While the rest of the school was busy studying, Ballu and Sanju swept the empty corridors, mewing around to see if they could connect with the cat somehow. Meanwhile, Priya had left on a diplomatic mission to the school guard, Ram Kishore bhaiya to allow the students to release Mannu into the wild roads of Delhi without complaining to Rajalakshmi.
Mannu wasn’t a hard cat to catch. He was overfed, rarely lifted a finger to do any cat-like chores, and in fact, was oblivious to the three mice that stole its food from his dish. Sanju had laid the perfect trap. Stolen salami from Rajinder’s tiffin was dipped into Deepti ma’am’s cough syrup. Deepti ma’am only ever gave it to a student if the only way to stop a kid from sneezing was to tranquilise them. The salami was laid out as bait and while Ballu stood in the corner, salivating silently, with his duffel bag ready to leap out and catch his archnemesis.
Fifteen minutes in and their mission had proven successful so far. Ballu slung his duffel bag over his shoulder and accompanied Sanjeev in going towards the school gate. Ram Kishore allowed the two boys to go out of the school for a total of 5 minutes, according to the agreement struck with Priya.
However, the bell for the recess rang and suddenly everything was chaos. Students would be pouring out into the field within seconds and there would be no way to enter the school without at least ten kids noticing and telling teachers what they witnessed.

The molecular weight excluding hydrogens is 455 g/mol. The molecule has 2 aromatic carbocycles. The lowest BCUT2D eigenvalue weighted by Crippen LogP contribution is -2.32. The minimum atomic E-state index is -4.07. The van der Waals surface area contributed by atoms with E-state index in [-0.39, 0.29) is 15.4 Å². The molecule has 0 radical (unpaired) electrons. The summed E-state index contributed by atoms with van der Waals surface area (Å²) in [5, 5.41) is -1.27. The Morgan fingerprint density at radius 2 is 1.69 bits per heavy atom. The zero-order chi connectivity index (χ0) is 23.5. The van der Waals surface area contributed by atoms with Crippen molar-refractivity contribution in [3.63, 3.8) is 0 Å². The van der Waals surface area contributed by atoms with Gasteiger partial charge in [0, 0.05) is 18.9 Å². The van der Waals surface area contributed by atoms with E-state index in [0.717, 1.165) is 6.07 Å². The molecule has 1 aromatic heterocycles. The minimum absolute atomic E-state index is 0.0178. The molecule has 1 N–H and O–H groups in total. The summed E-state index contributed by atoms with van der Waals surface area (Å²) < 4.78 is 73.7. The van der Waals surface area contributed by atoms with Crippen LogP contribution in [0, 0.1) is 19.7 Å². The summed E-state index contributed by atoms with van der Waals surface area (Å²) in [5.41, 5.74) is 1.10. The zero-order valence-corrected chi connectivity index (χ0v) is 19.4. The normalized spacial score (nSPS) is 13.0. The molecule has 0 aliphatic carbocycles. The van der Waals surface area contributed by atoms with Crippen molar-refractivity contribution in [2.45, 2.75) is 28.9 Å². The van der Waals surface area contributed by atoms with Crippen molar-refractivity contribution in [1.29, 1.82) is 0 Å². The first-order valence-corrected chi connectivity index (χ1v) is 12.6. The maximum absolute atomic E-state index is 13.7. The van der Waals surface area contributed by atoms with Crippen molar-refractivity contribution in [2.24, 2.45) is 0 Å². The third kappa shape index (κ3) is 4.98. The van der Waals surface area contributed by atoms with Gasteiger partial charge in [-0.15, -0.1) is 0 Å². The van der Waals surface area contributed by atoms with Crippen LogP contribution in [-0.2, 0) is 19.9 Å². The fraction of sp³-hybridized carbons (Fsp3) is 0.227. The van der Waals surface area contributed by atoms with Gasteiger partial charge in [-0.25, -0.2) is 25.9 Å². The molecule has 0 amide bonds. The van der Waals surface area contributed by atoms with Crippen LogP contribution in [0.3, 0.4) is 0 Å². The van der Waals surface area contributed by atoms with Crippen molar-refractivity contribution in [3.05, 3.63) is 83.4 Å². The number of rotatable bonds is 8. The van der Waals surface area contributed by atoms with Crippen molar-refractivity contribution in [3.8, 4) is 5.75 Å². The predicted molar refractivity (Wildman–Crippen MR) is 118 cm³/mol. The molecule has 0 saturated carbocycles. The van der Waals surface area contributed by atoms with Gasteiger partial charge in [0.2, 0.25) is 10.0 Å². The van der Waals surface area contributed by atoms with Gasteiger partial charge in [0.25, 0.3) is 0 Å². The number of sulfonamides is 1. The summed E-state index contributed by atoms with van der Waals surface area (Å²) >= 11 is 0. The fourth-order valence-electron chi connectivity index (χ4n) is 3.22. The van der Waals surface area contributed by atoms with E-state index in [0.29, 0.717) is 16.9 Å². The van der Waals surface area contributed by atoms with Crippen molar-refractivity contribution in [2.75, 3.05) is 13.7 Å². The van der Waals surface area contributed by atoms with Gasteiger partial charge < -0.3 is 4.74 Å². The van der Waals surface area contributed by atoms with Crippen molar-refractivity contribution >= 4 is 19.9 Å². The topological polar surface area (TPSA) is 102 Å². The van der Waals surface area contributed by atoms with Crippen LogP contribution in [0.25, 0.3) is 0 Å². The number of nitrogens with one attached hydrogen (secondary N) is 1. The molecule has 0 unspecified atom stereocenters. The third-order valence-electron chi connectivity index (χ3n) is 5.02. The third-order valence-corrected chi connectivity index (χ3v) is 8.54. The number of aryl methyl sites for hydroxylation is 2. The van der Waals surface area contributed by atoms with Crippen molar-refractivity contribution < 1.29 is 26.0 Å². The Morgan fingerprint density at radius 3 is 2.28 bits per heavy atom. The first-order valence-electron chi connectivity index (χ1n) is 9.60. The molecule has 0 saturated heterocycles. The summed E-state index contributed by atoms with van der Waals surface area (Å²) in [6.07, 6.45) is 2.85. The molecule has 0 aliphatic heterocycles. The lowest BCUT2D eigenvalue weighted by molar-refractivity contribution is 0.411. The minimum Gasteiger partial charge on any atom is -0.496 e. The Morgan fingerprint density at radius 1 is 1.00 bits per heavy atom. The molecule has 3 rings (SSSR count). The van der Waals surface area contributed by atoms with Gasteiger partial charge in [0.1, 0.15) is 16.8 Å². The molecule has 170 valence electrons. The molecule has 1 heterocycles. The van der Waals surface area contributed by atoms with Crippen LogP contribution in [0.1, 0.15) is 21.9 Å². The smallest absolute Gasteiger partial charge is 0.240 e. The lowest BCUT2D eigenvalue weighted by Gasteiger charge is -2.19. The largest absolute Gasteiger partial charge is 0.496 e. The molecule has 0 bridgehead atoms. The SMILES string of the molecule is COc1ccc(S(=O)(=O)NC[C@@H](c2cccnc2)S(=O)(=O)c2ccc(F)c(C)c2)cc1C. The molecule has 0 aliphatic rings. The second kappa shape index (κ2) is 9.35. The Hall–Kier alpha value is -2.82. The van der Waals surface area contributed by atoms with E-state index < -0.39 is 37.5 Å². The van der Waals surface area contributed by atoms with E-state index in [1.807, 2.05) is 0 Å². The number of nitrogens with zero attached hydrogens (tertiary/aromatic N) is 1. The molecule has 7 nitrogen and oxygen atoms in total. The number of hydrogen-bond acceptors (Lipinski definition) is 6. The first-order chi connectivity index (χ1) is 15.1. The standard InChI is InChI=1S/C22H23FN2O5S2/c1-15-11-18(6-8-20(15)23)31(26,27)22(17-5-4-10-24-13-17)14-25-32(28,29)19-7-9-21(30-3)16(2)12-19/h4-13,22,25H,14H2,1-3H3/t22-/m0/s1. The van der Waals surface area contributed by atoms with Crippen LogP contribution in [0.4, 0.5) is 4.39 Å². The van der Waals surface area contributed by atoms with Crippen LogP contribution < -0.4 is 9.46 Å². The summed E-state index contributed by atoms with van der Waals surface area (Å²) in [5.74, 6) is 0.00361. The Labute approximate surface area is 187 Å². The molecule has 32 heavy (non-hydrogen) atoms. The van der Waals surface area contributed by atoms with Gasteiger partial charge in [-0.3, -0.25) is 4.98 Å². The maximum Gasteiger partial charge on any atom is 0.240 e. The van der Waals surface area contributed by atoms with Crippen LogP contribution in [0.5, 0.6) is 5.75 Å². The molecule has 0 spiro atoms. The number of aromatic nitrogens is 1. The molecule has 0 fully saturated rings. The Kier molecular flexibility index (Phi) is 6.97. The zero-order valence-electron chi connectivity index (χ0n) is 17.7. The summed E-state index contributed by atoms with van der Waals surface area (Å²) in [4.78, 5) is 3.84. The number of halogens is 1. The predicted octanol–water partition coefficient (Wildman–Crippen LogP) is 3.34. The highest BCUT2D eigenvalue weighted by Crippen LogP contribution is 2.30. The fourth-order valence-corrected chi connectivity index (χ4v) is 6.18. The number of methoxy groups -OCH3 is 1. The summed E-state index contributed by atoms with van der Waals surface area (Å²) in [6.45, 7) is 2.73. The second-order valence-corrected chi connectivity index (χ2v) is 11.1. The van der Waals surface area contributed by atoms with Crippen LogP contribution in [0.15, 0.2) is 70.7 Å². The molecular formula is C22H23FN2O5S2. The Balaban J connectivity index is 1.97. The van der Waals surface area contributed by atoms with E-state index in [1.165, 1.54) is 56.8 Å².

Ballu placed the duffel carefully next to the road, complying with condition number 1, and ran inside, with Sanju and Priya scrambling in front of him to reach the field and feign normalcy.
The next day, in the morning assembly announcements, Sanjeev Sengupta, Balram Thakur and Priyadarshini Sen were called to the principal’s office.
Instead of being called one by one, they were all called in together. Rajalakshmi threw a tissue into her dustbin, and Sanju noticed how it wasn’t the first tissue used that morning. It seemed understandable, the woman was grieving her missing cat.
“I expect all three of you already know why you have been called?”
“Ma’am, he was annoying us so we just decided to let him out of school for a bit and thought he’d come back soon.”
“HE!? Who are you talking about?”
“Ma’am, your cat?”
“MANNU WAS A FEMALE CAT!”
“How does one know if a cat is a girl cat or a boy cat?” asked an innocent Ballu.
Rajalakshmi didn’t respond, and instead poured herself a glass of water, which she drank with two tablets of Disprin. Priya looked at Sanju, Sanju looked back at Priya, fear in their eyes as they heard tiny meowing noises from a basket in the corner of Ma’am’s office. Inside the basket were three baby kittens, the size of mere mice, mewing for their mother.
Ballu shifted his glance to what looked like the tattered remains of his bag, except it was a lot more reddish-brown than he remembered it to be. Finally, he looked straight at Rajalakshmi ma’am, now fully aware of what might have happened. It must have been one of those taxi driver people who park recklessly, Ballu found himself thinking.
“I have sent an email to all three of your parents. They will be coming to meet me tomorrow.”
None of them had anything left to say. All three just wished they had let the cat out of the bag.